20.

M. Nikl, A. Yoshikawa, and T. Fukuda, “Charge transfer luminescence in Yb3+-containing compounds,” Opt. Mater. 26(4), 545–549 (2004). [CrossRef]

21.

M. Kucera, M. Nikl, M. Hanus, Z. Onderisinova, and A. Beitlerova, “Growth, emission and scintillation properties of Tb-Sc doped LuAG epitaxial films,” IEEE Trans. Nucl. Sci. 59(5), 2275–2280 (2012). [CrossRef]

22.

S. Chénais, F. Balembois, F. Druon, G. Lucas-Leclin, and P. Georges, “Thermal lensing in diode-pumped Ytterbium lasers—Part I: theoretical analysis and wavefront measurements,” IEEE J. Quantum Electron. 40(9), 1217–1234 (2004). [CrossRef]

23.

L. Esposito, T. Epicier, M. Serantoni, A. Piancastelli, D. Alderighi, A. Pirri, G. Toci, M. Vannini, S. Anghel, and G. Boulon, “Integrated analysis of non-linear loss mechanisms in Yb:YAG ceramics for laser applications,” J. Eur. Ceram. Soc. 32(10), 2273–2281 (2012). [CrossRef]

OCIS Codes
(140.0140) Lasers and laser optics : Lasers and laser optics
(140.3580) Lasers and laser optics : Lasers, solid-state
(140.5680) Lasers and laser optics : Rare earth and transition metal solid-state lasers
(160.3380) Materials : Laser materials

ToC Category:
Lasers and Laser Optics

History
Original Manuscript: November 15, 2013
Revised Manuscript: December 13, 2013
Manuscript Accepted: December 13, 2013
Published: February 13, 2014

Citation
Angela Pirri, Guido Toci, Martin Nikl, Vladimir Babin, and Matteo Vannini, "Experimental evidence of a nonlinear loss mechanism in highly doped Yb:LuAG crystal," Opt. Express 22, 4038-4049 (2014)
http://www.opticsinfobase.org/oe/abstract.cfm?URI=oe-22-4-4038


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References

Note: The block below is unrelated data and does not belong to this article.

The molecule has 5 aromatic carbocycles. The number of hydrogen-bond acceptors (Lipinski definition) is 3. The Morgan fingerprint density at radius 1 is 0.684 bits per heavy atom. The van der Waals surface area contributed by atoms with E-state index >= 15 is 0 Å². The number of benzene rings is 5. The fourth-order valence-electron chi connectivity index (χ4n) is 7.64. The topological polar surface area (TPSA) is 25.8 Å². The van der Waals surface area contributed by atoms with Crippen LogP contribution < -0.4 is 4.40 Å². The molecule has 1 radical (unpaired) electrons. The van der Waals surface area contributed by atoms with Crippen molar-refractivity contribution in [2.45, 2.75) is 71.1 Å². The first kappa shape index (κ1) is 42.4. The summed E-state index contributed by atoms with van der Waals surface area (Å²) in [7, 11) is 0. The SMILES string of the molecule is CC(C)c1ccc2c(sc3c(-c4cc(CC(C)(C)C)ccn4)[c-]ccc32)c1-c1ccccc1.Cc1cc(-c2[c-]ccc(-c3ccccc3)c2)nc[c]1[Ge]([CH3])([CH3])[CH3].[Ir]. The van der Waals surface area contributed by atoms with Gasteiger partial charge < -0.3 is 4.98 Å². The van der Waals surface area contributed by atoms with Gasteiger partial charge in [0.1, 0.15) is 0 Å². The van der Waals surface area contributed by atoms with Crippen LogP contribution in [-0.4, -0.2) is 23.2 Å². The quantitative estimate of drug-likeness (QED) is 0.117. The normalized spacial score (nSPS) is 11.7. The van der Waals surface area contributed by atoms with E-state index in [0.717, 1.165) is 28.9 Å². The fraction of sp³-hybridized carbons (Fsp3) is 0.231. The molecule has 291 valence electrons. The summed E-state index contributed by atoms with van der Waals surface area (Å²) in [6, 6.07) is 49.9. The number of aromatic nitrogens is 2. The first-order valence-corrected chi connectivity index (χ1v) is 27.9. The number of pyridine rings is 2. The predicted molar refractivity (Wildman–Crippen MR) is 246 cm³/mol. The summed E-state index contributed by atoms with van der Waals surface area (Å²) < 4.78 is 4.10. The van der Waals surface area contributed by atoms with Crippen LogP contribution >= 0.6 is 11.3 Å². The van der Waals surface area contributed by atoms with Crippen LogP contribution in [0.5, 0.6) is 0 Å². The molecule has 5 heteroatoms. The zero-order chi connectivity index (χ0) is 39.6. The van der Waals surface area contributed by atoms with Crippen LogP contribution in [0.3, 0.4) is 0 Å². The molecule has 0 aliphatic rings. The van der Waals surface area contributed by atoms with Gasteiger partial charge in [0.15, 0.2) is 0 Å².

1. T. Südmeyer, C. Kränkel, C. R. E. Baer, O. H. Heckl, C. J. Saraceno, M. Golling, R. Peters, K. Petermann, G. Huber, U. Keller, “High-power ultrafast thin disk laser oscillators and their potential for sub-100-femtosecond pulse generation,” Appl. Phys. B 97(2), 281–295 (2009). [CrossRef]
  2. U. Brauch, A. Giesen, M. Karszewski, C. Stewen, A. Voss, “Multiwatt diode-pumped Yb:YAG thin disk laser continuously tunable between 1018 and 1053 nm,” Opt. Lett. 20(7), 713–715 (1995). [CrossRef] [PubMed]
  3. J. Aus der Au, G. J. Spühler, T. Südmeyer, R. Paschotta, R. Hövel, M. Moser, S. Erhard, M. Karszewski, A. Giesen, U. Keller, “16.2-W average power from a diode-pumped femtosecond Yb:YAG thin disk laser,” Opt. Lett. 25(11), 859–861 (2000). [CrossRef] [PubMed]
  4. K. Beil, S. T. Fredrich-Thornton, C. Kränkel, K. Petermann, D. Parisi, M. Tonelli, and G. Huber, “New thin disk laser materials: Yb:ScYLO and Yb:YLF,” in CLEO/Europe and EQEC 2011 Conference Digest, OSA Technical Digest (CD) (Optical Society of America, 2011), paper CA11_6.
  5. A. Pirri, D. Alderighi, G. Toci, M. Vannini, M. Nikl, H. Sato, “Direct comparison of Yb3+:CaF2 and heavily doped Yb3+:YLF as laser media at room temperature,” Opt. Express 17(20), 18312–18319 (2009). [CrossRef] [PubMed]
  6. S. Rivier, X. Mateos, Ò. Silvestre, V. Petrov, U. Griebner, M. C. Pujol, M. Aguiló, F. Díaz, S. Vernay, D. Rytz, “Thin-disk Yb:KLu(WO4)2 laser with single-pass pumping,” Opt. Lett. 33(7), 735–737 (2008). [CrossRef] [PubMed]